Parents generally have a right to care for their children and make important decisions about their health, safety and general welfare. However, there are circumstances where it may be appropriate to appoint a guardian for the child.
With a guardianship, the parent does not lose his or her parental rights and can request contact with the child. The court may supervise the guardian and can end the guardianship when and if it determines the parent is capable of caring for the child again.
In California, there are three types of guardianships. These are a guardian of a person, a guardian of an estate and a guardian of a person and estate.
Guardian of a person
A guardian of a person has full legal and physical custody of the child. The guardian has the same responsibilities as the parent would. He or she is responsible for providing food, clothing and shelter for the child, safety and protection, medical and dental care, education and overseeing the child’s physical and emotional growth.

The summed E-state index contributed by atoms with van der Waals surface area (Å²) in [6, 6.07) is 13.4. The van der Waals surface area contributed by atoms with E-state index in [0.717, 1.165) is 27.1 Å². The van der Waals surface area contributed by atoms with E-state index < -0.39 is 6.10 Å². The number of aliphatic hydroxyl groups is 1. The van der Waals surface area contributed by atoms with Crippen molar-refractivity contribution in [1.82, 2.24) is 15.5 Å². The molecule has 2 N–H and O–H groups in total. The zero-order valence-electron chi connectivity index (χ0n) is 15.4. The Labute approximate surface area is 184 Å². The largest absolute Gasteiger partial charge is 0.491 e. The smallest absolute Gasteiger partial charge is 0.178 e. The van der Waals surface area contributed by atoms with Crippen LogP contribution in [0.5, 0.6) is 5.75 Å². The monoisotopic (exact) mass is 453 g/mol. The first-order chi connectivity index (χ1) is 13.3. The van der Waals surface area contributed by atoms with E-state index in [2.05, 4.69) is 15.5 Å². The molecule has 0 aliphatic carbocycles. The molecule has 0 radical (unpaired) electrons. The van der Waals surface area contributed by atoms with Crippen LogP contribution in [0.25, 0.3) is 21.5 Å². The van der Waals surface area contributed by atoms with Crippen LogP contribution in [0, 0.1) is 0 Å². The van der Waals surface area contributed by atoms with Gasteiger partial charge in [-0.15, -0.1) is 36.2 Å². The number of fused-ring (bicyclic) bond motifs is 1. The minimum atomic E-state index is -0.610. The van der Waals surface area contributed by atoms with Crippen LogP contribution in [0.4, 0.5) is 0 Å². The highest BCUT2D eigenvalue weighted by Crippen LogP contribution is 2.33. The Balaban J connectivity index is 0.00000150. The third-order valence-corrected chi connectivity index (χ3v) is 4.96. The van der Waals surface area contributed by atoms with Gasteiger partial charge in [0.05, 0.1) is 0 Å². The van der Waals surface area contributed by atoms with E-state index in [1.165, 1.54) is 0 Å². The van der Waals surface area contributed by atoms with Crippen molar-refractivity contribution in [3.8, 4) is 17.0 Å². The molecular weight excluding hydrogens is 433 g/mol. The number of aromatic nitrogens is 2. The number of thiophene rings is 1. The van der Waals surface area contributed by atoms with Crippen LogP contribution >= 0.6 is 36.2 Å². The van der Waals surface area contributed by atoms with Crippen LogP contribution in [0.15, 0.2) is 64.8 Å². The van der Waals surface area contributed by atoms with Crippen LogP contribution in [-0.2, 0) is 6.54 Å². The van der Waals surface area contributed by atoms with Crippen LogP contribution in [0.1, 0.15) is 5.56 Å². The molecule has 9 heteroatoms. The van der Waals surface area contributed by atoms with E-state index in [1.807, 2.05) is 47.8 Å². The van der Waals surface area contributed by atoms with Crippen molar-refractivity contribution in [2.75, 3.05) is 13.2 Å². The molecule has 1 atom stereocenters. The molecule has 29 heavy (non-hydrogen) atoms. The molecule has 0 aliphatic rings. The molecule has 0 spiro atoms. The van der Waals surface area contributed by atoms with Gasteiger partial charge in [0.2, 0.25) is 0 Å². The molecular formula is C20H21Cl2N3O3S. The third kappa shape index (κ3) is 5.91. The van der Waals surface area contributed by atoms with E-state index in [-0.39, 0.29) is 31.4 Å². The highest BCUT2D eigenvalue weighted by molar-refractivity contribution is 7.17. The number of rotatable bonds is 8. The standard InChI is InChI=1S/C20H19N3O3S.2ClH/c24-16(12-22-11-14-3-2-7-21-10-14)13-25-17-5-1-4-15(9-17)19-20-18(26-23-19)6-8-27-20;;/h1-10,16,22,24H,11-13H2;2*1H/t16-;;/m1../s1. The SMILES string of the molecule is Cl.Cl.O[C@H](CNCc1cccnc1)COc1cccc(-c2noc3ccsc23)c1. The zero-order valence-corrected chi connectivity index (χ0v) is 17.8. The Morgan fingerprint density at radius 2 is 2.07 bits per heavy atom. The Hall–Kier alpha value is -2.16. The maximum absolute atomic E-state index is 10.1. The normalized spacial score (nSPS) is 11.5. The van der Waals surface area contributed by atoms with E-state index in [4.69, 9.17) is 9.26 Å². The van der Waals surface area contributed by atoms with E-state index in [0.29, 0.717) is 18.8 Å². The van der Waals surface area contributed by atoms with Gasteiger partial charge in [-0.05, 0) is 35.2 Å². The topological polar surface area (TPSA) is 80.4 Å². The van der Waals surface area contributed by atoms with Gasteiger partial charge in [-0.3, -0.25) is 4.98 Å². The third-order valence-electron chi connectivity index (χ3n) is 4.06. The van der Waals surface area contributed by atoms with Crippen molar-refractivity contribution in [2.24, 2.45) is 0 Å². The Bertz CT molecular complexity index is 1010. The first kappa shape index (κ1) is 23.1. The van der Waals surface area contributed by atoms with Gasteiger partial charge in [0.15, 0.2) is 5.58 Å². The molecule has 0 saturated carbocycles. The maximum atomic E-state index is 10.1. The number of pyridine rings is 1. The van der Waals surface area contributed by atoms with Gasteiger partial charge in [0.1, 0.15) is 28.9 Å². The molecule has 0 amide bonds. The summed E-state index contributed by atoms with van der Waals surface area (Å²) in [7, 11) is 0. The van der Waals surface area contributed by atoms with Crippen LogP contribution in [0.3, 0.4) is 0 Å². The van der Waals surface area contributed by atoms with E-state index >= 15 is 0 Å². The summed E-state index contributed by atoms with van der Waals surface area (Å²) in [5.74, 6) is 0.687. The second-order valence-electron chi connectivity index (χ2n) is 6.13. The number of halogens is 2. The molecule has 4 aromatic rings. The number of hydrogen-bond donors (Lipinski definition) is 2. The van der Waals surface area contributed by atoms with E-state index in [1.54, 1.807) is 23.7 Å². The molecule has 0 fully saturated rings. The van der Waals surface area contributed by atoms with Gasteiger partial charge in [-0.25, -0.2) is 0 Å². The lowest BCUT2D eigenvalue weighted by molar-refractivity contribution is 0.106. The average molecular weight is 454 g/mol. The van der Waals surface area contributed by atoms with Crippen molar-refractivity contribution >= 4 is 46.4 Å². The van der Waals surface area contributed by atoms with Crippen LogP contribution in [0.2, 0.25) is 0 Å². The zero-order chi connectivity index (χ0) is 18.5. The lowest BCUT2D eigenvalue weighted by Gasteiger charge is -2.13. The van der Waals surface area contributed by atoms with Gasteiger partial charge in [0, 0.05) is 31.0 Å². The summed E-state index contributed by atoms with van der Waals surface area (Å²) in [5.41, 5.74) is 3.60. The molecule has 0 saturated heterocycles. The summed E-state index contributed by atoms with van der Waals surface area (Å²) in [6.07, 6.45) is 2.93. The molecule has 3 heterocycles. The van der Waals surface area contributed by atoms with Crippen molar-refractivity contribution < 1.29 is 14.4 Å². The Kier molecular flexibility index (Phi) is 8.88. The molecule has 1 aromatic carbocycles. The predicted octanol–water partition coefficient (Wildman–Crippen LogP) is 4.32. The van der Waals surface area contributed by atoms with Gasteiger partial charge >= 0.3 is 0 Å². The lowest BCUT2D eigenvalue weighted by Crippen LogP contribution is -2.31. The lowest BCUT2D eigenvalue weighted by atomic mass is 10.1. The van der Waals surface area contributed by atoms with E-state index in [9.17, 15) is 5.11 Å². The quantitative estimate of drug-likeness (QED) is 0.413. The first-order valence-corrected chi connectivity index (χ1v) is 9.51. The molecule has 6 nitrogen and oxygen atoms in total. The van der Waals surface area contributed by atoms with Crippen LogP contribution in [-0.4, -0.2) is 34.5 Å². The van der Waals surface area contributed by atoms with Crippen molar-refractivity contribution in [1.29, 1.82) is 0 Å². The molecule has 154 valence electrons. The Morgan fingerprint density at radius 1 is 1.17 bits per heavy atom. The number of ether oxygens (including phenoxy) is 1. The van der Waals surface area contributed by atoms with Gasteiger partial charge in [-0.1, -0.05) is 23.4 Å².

The guardian can be a relative, friend or another person suitable to raise the child, as determined by the court. The court will consider the best interests of the child in making a decision about guardianship.
Guardian of an estate
A guardian of an estate manages a child’s income, money or other property until the child turns 18. This type of guardianship may apply if the child inherits money or assets.
In some situations, the court will appoint the same person to be a guardian of the person and a guardian of the estate and in others, it will appoint two separate individuals.
An experienced attorney can offer additional information about guardianships and provide representation.